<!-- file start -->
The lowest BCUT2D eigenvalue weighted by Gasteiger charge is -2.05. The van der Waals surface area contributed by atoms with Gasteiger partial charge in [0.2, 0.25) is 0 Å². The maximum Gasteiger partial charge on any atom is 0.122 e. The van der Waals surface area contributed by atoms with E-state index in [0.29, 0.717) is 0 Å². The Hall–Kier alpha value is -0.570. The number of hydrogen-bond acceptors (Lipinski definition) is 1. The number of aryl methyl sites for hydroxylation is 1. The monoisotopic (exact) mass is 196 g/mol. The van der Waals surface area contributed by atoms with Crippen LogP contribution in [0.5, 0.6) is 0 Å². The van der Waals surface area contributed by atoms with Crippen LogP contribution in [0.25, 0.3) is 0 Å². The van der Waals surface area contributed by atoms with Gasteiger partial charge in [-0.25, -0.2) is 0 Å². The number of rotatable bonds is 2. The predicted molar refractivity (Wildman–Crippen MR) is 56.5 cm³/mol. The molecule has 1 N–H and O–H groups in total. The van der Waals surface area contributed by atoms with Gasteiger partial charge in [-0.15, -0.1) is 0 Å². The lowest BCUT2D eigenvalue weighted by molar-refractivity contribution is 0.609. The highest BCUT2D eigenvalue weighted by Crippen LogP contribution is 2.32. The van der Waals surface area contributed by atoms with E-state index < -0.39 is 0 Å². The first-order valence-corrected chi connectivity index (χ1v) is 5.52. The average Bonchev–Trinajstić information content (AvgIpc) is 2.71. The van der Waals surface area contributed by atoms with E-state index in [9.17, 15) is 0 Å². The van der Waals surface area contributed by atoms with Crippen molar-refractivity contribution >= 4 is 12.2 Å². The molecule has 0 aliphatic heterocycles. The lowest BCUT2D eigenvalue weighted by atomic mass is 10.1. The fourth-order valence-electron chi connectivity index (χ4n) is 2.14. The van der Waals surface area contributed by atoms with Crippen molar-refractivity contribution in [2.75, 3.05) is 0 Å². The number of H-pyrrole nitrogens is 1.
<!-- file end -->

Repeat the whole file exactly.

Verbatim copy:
The lowest BCUT2D eigenvalue weighted by Gasteiger charge is -2.05. The van der Waals surface area contributed by atoms with Gasteiger partial charge in [0.2, 0.25) is 0 Å². The maximum Gasteiger partial charge on any atom is 0.122 e. The van der Waals surface area contributed by atoms with E-state index in [0.29, 0.717) is 0 Å². The Hall–Kier alpha value is -0.570. The number of hydrogen-bond acceptors (Lipinski definition) is 1. The number of aryl methyl sites for hydroxylation is 1. The monoisotopic (exact) mass is 196 g/mol. The van der Waals surface area contributed by atoms with Crippen LogP contribution in [0.5, 0.6) is 0 Å². The van der Waals surface area contributed by atoms with Crippen LogP contribution in [0.25, 0.3) is 0 Å². The van der Waals surface area contributed by atoms with Gasteiger partial charge in [-0.25, -0.2) is 0 Å². The number of rotatable bonds is 2. The predicted molar refractivity (Wildman–Crippen MR) is 56.5 cm³/mol. The molecule has 1 N–H and O–H groups in total. The van der Waals surface area contributed by atoms with Gasteiger partial charge in [-0.15, -0.1) is 0 Å². The lowest BCUT2D eigenvalue weighted by molar-refractivity contribution is 0.609. The highest BCUT2D eigenvalue weighted by Crippen LogP contribution is 2.32. The van der Waals surface area contributed by atoms with E-state index < -0.39 is 0 Å². The first-order valence-corrected chi connectivity index (χ1v) is 5.52. The average Bonchev–Trinajstić information content (AvgIpc) is 2.71. The van der Waals surface area contributed by atoms with E-state index in [9.17, 15) is 0 Å². The van der Waals surface area contributed by atoms with Crippen molar-refractivity contribution >= 4 is 12.2 Å². The molecule has 0 aliphatic heterocycles. The lowest BCUT2D eigenvalue weighted by atomic mass is 10.1. The fourth-order valence-electron chi connectivity index (χ4n) is 2.14. The van der Waals surface area contributed by atoms with Crippen molar-refractivity contribution in [2.75, 3.05) is 0 Å². The number of H-pyrrole nitrogens is 1.